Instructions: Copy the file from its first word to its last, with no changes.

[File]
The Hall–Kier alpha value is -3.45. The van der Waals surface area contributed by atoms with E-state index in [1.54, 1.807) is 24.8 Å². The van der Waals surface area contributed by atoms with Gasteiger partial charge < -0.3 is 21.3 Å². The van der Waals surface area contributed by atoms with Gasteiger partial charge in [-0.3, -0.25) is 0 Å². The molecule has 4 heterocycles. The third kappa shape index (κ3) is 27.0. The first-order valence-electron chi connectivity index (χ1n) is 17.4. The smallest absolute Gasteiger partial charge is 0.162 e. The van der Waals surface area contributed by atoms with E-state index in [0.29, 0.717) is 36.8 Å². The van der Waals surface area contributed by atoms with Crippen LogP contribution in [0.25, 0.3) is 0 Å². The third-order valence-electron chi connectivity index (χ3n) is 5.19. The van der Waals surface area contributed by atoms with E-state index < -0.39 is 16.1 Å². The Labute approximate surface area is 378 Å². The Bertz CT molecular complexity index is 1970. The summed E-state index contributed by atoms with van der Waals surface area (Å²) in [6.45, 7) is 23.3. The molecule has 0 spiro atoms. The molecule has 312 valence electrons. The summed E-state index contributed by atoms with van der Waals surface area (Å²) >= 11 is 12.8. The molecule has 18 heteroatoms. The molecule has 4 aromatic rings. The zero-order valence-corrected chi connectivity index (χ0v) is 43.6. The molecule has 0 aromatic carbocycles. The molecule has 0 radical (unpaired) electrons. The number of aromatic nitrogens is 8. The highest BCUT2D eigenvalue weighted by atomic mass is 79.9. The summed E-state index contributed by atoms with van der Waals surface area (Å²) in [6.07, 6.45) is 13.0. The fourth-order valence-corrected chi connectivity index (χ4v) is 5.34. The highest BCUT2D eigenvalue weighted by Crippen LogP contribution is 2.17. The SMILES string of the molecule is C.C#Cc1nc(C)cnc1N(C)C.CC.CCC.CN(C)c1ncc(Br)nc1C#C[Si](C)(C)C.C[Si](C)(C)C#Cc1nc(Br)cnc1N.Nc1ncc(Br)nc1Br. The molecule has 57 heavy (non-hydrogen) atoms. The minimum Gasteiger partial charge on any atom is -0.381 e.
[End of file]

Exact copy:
The Hall–Kier alpha value is -3.45. The van der Waals surface area contributed by atoms with E-state index in [1.54, 1.807) is 24.8 Å². The van der Waals surface area contributed by atoms with Gasteiger partial charge < -0.3 is 21.3 Å². The van der Waals surface area contributed by atoms with Gasteiger partial charge in [-0.3, -0.25) is 0 Å². The molecule has 4 heterocycles. The third kappa shape index (κ3) is 27.0. The first-order valence-electron chi connectivity index (χ1n) is 17.4. The smallest absolute Gasteiger partial charge is 0.162 e. The van der Waals surface area contributed by atoms with E-state index in [0.29, 0.717) is 36.8 Å². The van der Waals surface area contributed by atoms with Crippen LogP contribution in [0.25, 0.3) is 0 Å². The third-order valence-electron chi connectivity index (χ3n) is 5.19. The van der Waals surface area contributed by atoms with E-state index < -0.39 is 16.1 Å². The Labute approximate surface area is 378 Å². The Bertz CT molecular complexity index is 1970. The summed E-state index contributed by atoms with van der Waals surface area (Å²) in [6.45, 7) is 23.3. The molecule has 0 spiro atoms. The molecule has 312 valence electrons. The summed E-state index contributed by atoms with van der Waals surface area (Å²) >= 11 is 12.8. The molecule has 18 heteroatoms. The molecule has 4 aromatic rings. The zero-order valence-corrected chi connectivity index (χ0v) is 43.6. The molecule has 0 aromatic carbocycles. The molecule has 0 radical (unpaired) electrons. The number of aromatic nitrogens is 8. The highest BCUT2D eigenvalue weighted by atomic mass is 79.9. The summed E-state index contributed by atoms with van der Waals surface area (Å²) in [6.07, 6.45) is 13.0. The fourth-order valence-corrected chi connectivity index (χ4v) is 5.34. The highest BCUT2D eigenvalue weighted by Crippen LogP contribution is 2.17. The SMILES string of the molecule is C.C#Cc1nc(C)cnc1N(C)C.CC.CCC.CN(C)c1ncc(Br)nc1C#C[Si](C)(C)C.C[Si](C)(C)C#Cc1nc(Br)cnc1N.Nc1ncc(Br)nc1Br. The molecule has 57 heavy (non-hydrogen) atoms. The minimum Gasteiger partial charge on any atom is -0.381 e.